This is all fine. Just be aware of it. Don’t plan your whole model for future growth on these numbers, and make it clear to the rest of the business that this is “nice while it lasts” but that it won’t be the same forever.
When planning for the medium term, be realistic about the cost per lead, conversion rate of those leads to customers, and ACV of customers attracted through the channels you’re planning to test. And make sure you have an idea of the upper limit of how far those channels will scale.
5. Make sales and marketing data public.
Once you have a revenue plan that you’re fairly confident in, share it with your whole team then share your progress against the plan with them too. It’s fine to change the plan if you need to. And it’s fine to miss it from time to time. But you’ll build trust and accountability if you share it.
Don’t overwhelm people with too much information (everyone has their own job to do) but as a minimum I’d suggest having a public graph of:
- Weighted value of MQLs created against target
- Weighted value of opportunities created against target
- Value of opportunities closed against target
- Weighted forecast revenue against target
And celebrating wins is important. Why not set up a slack channel so that anyone who wants to can keep track of the new leads coming in, opportunities getting created, and deals getting won.
This shouldn’t take more than a few minutes to automate out of your CRM.
6. Agree Sales and Marketing SLAs.
Marketing and sales teams have to work together. It’s not uncommon to hear of sales teams that are frustrated with marketing for providing terrible leads whilst that same marketing team are complaining that sales don’t follow up leads properly.
By agreeing, up front, what’s expected from each party and then reviewing the data together regularly, you can get everyone working together to achieve the same goal. After all, everyone’s number is really “revenue” at the end of the day.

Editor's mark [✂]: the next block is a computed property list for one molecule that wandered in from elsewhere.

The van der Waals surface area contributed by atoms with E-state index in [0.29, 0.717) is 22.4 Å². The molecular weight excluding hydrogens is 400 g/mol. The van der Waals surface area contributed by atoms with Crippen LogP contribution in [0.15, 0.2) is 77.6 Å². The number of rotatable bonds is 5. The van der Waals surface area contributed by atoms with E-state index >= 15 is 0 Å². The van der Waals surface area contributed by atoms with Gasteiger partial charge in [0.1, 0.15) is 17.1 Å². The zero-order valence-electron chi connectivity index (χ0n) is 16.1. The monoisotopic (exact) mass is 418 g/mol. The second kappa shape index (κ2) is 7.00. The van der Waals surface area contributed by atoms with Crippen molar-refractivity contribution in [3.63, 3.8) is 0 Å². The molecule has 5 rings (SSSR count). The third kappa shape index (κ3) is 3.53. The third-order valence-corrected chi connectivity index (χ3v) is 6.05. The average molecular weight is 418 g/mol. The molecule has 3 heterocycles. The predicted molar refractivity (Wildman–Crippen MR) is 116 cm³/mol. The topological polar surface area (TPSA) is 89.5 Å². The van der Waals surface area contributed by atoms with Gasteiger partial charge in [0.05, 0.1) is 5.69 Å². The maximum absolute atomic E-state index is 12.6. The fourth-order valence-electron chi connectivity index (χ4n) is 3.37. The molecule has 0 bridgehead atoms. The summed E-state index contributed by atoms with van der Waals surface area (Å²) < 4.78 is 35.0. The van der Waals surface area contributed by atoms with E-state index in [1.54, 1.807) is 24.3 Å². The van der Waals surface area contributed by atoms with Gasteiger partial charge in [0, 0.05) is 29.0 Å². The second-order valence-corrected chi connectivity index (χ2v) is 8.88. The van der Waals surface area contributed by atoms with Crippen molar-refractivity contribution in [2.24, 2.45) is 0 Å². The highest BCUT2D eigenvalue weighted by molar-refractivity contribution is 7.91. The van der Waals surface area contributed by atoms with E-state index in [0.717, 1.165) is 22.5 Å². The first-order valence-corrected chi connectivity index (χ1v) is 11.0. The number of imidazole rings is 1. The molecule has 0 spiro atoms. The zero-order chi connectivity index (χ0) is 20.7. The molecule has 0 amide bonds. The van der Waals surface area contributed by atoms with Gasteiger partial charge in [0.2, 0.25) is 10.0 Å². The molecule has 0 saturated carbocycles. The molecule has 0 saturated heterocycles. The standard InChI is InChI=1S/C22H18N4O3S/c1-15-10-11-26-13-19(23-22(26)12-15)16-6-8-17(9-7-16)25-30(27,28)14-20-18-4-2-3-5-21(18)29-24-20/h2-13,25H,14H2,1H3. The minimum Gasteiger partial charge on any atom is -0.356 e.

What sales should expect from marketing
Sales needs a predictable stream of the right leads. I’m assuming that sales are doing the qualification here, but if marketing is owning sales development or qualification, then just replace MQL (marketing qualified lead) with SQL (sales qualified lead) here.
- Number of MQLs provided
- Value of those MQLs (treat this as a revenue forecast so if the MQL has a 5% chance of becoming a customer with an ACV of £1,000 their value is £50).
What marketing should expect from sales
Marketing needs to know that leads are being followed up properly so all their effort bringing them in doesn’t go to waste.
Following up in a timely manner makes it easier to diagnose what’s going wrong if leads aren’t closing. Is it lead quality, the positioning, the price, the product?
Some ideas for the sales SLA:
- Length of time before a lead is followed up (I’d suggest less than 5 minutes for high intent leads like demo requests).
- The number of times a lead is followed up with over a defined time frame before being disqualified or recycled.
- Keeping the CRM system up to date with the progress of leads through the sales process so that marketing has the data they need to make the right decisions about acquisition channels thery're testing.
Oh, and every lead should be treated as a potential future customer. Until you can’t cope with the demo volume, meet everyone. Don’t over-qualify. A seemingly “bad fit” lead that you treat incredibly well today might well move to a different company in 6 months’ time, remember how well they were treated, and come back to you with a huge opportunity.
The SLA scorecard